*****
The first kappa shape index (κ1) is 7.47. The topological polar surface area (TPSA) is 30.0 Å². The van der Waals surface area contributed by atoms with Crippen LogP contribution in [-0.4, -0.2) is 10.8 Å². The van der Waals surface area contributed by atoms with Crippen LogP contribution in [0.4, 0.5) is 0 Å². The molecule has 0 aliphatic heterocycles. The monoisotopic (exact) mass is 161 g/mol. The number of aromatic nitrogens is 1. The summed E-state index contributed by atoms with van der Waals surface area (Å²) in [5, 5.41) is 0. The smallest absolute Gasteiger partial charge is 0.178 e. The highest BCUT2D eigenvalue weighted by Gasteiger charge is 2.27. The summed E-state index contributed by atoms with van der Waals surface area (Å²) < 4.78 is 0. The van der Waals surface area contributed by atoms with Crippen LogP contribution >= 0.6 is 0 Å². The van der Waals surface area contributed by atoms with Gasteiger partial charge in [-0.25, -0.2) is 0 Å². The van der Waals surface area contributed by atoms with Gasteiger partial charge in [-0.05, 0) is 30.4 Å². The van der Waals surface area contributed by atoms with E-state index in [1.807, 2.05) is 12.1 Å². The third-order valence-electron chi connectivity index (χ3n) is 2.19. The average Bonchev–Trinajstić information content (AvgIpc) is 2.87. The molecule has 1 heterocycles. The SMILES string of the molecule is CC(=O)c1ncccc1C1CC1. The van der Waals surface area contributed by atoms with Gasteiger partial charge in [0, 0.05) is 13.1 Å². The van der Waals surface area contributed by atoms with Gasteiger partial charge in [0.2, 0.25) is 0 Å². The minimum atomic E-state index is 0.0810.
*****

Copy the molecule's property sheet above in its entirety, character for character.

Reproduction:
The first kappa shape index (κ1) is 7.47. The topological polar surface area (TPSA) is 30.0 Å². The van der Waals surface area contributed by atoms with Crippen LogP contribution in [-0.4, -0.2) is 10.8 Å². The van der Waals surface area contributed by atoms with Crippen LogP contribution in [0.4, 0.5) is 0 Å². The molecule has 0 aliphatic heterocycles. The monoisotopic (exact) mass is 161 g/mol. The number of aromatic nitrogens is 1. The summed E-state index contributed by atoms with van der Waals surface area (Å²) in [5, 5.41) is 0. The smallest absolute Gasteiger partial charge is 0.178 e. The highest BCUT2D eigenvalue weighted by Gasteiger charge is 2.27. The summed E-state index contributed by atoms with van der Waals surface area (Å²) < 4.78 is 0. The van der Waals surface area contributed by atoms with Crippen LogP contribution >= 0.6 is 0 Å². The van der Waals surface area contributed by atoms with Gasteiger partial charge in [-0.25, -0.2) is 0 Å². The van der Waals surface area contributed by atoms with Gasteiger partial charge in [-0.05, 0) is 30.4 Å². The van der Waals surface area contributed by atoms with E-state index in [1.807, 2.05) is 12.1 Å². The third-order valence-electron chi connectivity index (χ3n) is 2.19. The average Bonchev–Trinajstić information content (AvgIpc) is 2.87. The molecule has 1 heterocycles. The SMILES string of the molecule is CC(=O)c1ncccc1C1CC1. The van der Waals surface area contributed by atoms with Gasteiger partial charge in [0, 0.05) is 13.1 Å². The van der Waals surface area contributed by atoms with Gasteiger partial charge in [0.2, 0.25) is 0 Å². The minimum atomic E-state index is 0.0810.